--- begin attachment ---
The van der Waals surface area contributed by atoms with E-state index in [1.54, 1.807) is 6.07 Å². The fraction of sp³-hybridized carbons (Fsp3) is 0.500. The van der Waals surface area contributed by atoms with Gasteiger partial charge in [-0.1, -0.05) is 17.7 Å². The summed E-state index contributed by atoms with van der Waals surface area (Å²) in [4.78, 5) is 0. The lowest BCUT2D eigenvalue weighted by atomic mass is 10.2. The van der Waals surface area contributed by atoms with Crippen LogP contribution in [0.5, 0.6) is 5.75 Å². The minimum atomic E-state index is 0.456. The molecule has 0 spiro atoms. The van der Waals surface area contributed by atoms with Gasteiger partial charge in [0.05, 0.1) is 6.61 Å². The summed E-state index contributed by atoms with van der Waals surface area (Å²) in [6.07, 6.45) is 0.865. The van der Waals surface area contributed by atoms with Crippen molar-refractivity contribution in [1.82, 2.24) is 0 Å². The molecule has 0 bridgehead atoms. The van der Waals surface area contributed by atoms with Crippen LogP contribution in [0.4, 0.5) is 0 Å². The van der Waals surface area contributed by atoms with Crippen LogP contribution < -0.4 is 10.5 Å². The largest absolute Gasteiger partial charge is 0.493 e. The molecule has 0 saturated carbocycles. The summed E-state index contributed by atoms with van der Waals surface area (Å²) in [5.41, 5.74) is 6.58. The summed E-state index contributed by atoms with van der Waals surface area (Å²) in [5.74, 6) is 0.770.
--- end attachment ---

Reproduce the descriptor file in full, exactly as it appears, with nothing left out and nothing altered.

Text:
The van der Waals surface area contributed by atoms with E-state index in [1.54, 1.807) is 6.07 Å². The fraction of sp³-hybridized carbons (Fsp3) is 0.500. The van der Waals surface area contributed by atoms with Gasteiger partial charge in [-0.1, -0.05) is 17.7 Å². The summed E-state index contributed by atoms with van der Waals surface area (Å²) in [4.78, 5) is 0. The lowest BCUT2D eigenvalue weighted by atomic mass is 10.2. The van der Waals surface area contributed by atoms with Crippen LogP contribution in [0.5, 0.6) is 5.75 Å². The minimum atomic E-state index is 0.456. The molecule has 0 spiro atoms. The van der Waals surface area contributed by atoms with Gasteiger partial charge in [0.05, 0.1) is 6.61 Å². The summed E-state index contributed by atoms with van der Waals surface area (Å²) in [6.07, 6.45) is 0.865. The van der Waals surface area contributed by atoms with Crippen molar-refractivity contribution in [1.82, 2.24) is 0 Å². The molecule has 0 bridgehead atoms. The van der Waals surface area contributed by atoms with Crippen LogP contribution in [0.4, 0.5) is 0 Å². The van der Waals surface area contributed by atoms with Crippen LogP contribution < -0.4 is 10.5 Å². The largest absolute Gasteiger partial charge is 0.493 e. The molecule has 0 saturated carbocycles. The summed E-state index contributed by atoms with van der Waals surface area (Å²) in [5.41, 5.74) is 6.58. The summed E-state index contributed by atoms with van der Waals surface area (Å²) in [5.74, 6) is 0.770.